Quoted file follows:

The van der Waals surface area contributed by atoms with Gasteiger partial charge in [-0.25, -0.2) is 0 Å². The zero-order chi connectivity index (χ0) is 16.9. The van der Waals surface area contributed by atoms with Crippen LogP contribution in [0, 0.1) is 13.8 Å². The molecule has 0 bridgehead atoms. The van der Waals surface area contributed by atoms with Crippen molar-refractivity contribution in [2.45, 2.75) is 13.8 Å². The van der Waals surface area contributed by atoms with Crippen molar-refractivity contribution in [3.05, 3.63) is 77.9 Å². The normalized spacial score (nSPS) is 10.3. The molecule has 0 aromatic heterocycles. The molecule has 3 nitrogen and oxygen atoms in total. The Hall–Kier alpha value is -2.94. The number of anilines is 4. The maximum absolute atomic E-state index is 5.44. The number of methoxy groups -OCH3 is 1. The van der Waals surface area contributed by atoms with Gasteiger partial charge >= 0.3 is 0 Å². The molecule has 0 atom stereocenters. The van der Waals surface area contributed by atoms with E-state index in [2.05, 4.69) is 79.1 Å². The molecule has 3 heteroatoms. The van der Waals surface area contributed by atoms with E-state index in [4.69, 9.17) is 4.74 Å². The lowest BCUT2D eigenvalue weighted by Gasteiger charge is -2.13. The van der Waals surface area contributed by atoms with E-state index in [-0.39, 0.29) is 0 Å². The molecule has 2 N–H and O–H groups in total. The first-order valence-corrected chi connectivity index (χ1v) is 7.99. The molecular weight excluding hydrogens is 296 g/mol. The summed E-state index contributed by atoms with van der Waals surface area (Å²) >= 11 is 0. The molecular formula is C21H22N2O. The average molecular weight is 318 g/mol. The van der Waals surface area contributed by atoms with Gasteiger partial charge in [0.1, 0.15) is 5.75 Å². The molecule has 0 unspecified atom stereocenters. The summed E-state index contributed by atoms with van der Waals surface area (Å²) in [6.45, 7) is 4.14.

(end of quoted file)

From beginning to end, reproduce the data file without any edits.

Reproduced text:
The van der Waals surface area contributed by atoms with Gasteiger partial charge in [-0.25, -0.2) is 0 Å². The zero-order chi connectivity index (χ0) is 16.9. The van der Waals surface area contributed by atoms with Crippen LogP contribution in [0, 0.1) is 13.8 Å². The molecule has 0 bridgehead atoms. The van der Waals surface area contributed by atoms with Crippen molar-refractivity contribution in [2.45, 2.75) is 13.8 Å². The van der Waals surface area contributed by atoms with Crippen molar-refractivity contribution in [3.05, 3.63) is 77.9 Å². The normalized spacial score (nSPS) is 10.3. The molecule has 0 aromatic heterocycles. The molecule has 3 nitrogen and oxygen atoms in total. The Hall–Kier alpha value is -2.94. The number of anilines is 4. The maximum absolute atomic E-state index is 5.44. The number of methoxy groups -OCH3 is 1. The van der Waals surface area contributed by atoms with Gasteiger partial charge >= 0.3 is 0 Å². The molecule has 0 atom stereocenters. The van der Waals surface area contributed by atoms with E-state index in [2.05, 4.69) is 79.1 Å². The molecule has 3 heteroatoms. The van der Waals surface area contributed by atoms with E-state index in [4.69, 9.17) is 4.74 Å². The lowest BCUT2D eigenvalue weighted by Gasteiger charge is -2.13. The van der Waals surface area contributed by atoms with E-state index in [-0.39, 0.29) is 0 Å². The molecule has 2 N–H and O–H groups in total. The first-order valence-corrected chi connectivity index (χ1v) is 7.99. The molecular weight excluding hydrogens is 296 g/mol. The summed E-state index contributed by atoms with van der Waals surface area (Å²) >= 11 is 0. The molecular formula is C21H22N2O. The average molecular weight is 318 g/mol. The van der Waals surface area contributed by atoms with Gasteiger partial charge in [0.1, 0.15) is 5.75 Å². The molecule has 0 unspecified atom stereocenters. The summed E-state index contributed by atoms with van der Waals surface area (Å²) in [6.45, 7) is 4.14.